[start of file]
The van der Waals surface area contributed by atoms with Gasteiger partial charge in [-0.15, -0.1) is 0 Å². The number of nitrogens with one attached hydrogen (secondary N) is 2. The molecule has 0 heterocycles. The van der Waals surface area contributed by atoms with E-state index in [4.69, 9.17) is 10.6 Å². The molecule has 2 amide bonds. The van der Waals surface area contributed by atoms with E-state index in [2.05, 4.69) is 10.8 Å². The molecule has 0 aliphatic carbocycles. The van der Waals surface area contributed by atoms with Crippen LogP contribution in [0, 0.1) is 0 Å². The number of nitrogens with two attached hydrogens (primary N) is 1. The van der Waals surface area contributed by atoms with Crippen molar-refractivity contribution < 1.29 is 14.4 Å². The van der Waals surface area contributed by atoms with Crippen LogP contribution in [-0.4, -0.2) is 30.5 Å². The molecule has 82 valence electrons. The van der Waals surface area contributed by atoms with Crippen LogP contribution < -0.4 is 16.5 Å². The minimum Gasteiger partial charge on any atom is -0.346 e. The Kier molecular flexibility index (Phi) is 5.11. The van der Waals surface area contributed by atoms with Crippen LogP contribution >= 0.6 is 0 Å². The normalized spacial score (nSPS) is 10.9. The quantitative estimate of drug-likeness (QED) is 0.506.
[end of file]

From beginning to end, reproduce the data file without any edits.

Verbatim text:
The van der Waals surface area contributed by atoms with Gasteiger partial charge in [-0.15, -0.1) is 0 Å². The number of nitrogens with one attached hydrogen (secondary N) is 2. The molecule has 0 heterocycles. The van der Waals surface area contributed by atoms with E-state index in [4.69, 9.17) is 10.6 Å². The molecule has 2 amide bonds. The van der Waals surface area contributed by atoms with E-state index in [2.05, 4.69) is 10.8 Å². The molecule has 0 aliphatic carbocycles. The van der Waals surface area contributed by atoms with Crippen LogP contribution in [0, 0.1) is 0 Å². The number of nitrogens with two attached hydrogens (primary N) is 1. The van der Waals surface area contributed by atoms with Crippen molar-refractivity contribution < 1.29 is 14.4 Å². The van der Waals surface area contributed by atoms with Crippen LogP contribution in [-0.4, -0.2) is 30.5 Å². The molecule has 82 valence electrons. The van der Waals surface area contributed by atoms with Crippen LogP contribution < -0.4 is 16.5 Å². The minimum Gasteiger partial charge on any atom is -0.346 e. The Kier molecular flexibility index (Phi) is 5.11. The van der Waals surface area contributed by atoms with Crippen LogP contribution >= 0.6 is 0 Å². The normalized spacial score (nSPS) is 10.9. The quantitative estimate of drug-likeness (QED) is 0.506.